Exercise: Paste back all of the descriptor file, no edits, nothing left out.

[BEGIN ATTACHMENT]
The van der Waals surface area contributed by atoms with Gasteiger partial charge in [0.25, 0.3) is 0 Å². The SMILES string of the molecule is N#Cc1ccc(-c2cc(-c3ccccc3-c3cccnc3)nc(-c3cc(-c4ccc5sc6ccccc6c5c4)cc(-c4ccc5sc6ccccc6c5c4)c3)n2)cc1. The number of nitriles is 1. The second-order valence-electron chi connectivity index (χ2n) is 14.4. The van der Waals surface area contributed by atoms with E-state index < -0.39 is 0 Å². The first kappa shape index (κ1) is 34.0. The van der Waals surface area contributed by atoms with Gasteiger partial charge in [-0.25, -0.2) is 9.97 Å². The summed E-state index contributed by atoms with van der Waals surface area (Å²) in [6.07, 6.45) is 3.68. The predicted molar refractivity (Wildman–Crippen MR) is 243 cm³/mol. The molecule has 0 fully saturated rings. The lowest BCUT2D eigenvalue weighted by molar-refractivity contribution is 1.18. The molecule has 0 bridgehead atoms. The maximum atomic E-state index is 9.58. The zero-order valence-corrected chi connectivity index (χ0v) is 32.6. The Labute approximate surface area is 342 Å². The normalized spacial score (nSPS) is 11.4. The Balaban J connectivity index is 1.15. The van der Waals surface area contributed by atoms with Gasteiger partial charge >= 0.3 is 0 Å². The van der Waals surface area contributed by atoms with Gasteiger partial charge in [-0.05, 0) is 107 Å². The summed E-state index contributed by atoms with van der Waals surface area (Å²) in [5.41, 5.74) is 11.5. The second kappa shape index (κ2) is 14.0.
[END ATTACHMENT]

The van der Waals surface area contributed by atoms with Gasteiger partial charge in [0.25, 0.3) is 0 Å². The SMILES string of the molecule is N#Cc1ccc(-c2cc(-c3ccccc3-c3cccnc3)nc(-c3cc(-c4ccc5sc6ccccc6c5c4)cc(-c4ccc5sc6ccccc6c5c4)c3)n2)cc1. The number of nitriles is 1. The second-order valence-electron chi connectivity index (χ2n) is 14.4. The van der Waals surface area contributed by atoms with E-state index < -0.39 is 0 Å². The first kappa shape index (κ1) is 34.0. The van der Waals surface area contributed by atoms with Gasteiger partial charge in [-0.25, -0.2) is 9.97 Å². The summed E-state index contributed by atoms with van der Waals surface area (Å²) in [6.07, 6.45) is 3.68. The predicted molar refractivity (Wildman–Crippen MR) is 243 cm³/mol. The molecule has 0 fully saturated rings. The lowest BCUT2D eigenvalue weighted by molar-refractivity contribution is 1.18. The molecule has 0 bridgehead atoms. The maximum atomic E-state index is 9.58. The zero-order valence-corrected chi connectivity index (χ0v) is 32.6. The Labute approximate surface area is 342 Å². The normalized spacial score (nSPS) is 11.4. The Balaban J connectivity index is 1.15. The van der Waals surface area contributed by atoms with Gasteiger partial charge >= 0.3 is 0 Å². The van der Waals surface area contributed by atoms with Gasteiger partial charge in [-0.05, 0) is 107 Å². The summed E-state index contributed by atoms with van der Waals surface area (Å²) in [5.41, 5.74) is 11.5. The second kappa shape index (κ2) is 14.0.